Since life began DNA has been composed of two base pairs, A-T and C-G. Every living organism on the planet has DNA that is made up from combinations of these base pairs…until now.
Scientists at the Scripps Research Institute have engineered a new code, a new base pair, and they have incorporated it into a single bacterium by supplying the building blocks in the form of a fluid applied externally to the bacterium it replicated, just as a natural organism would. The bacteria they chose for their experiments is E. coli.
The research was published in the online journal Nature.
Preempting the inevitable questions about a runaway reaction and the world being faced with an entirely new, semi-synthetic organism, the researchers were quick to point out that they have to supply nutrients externally to make the bacteria replicate. Nowhere in the literature can I find any indication that they have considered mutation, adaptation or anything else that could lead to this ‘enhanced’ E. coli making a break for freedom.
In a world that is moving into a post-antibiotic era you would think that scientists would have something better to do than create un-natural DNA. They say it will lead to breakthroughs in medicine and nanotechnology. Maybe it will, maybe it won’t, but if these men and women are capable of making synthetic DNA surely they are capable of engineering current bacteria to be less harmful to humans.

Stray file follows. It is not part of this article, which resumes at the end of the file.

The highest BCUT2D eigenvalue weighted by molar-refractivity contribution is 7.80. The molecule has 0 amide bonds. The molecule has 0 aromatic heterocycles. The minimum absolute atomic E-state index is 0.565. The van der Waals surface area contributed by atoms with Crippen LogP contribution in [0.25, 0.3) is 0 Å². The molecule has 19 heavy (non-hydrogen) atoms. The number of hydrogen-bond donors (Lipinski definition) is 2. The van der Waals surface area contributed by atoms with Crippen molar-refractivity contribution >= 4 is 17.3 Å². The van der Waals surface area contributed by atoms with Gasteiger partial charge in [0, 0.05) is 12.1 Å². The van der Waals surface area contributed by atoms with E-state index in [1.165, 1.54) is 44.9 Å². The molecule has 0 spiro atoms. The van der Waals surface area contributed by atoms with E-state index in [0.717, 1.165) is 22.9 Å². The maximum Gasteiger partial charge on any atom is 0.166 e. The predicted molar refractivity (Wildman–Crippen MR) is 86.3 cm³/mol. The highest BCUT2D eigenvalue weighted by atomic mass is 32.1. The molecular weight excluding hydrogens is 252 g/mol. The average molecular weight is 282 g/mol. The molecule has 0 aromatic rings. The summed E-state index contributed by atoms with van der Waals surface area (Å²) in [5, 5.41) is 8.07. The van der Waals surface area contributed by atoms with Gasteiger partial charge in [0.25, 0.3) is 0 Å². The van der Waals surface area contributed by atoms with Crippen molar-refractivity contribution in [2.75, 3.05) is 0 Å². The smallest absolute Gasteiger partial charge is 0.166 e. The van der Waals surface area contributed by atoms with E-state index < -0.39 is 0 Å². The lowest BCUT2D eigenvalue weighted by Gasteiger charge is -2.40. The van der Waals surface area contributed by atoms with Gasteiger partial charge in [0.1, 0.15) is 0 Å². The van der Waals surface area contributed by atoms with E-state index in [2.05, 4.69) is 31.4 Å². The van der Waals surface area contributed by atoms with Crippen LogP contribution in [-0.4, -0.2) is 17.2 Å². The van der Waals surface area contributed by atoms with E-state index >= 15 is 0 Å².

What could be more important than tackling the problems we are encountering now? Will synthetic DNA help more people than malaria kills? Will it prevent children dying from cholera and typhoid? Surely solving these problems is more important that synthesizing DNA, which has a reasonable chance of creating quite a few new ones?
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Contributed by Chris Carrington of The Daily Sheeple.
Chris Carrington is a writer, researcher and lecturer with a background in science, technology and environmental studies. Chris is an editor for The Daily Sheeple. Wake the flock up!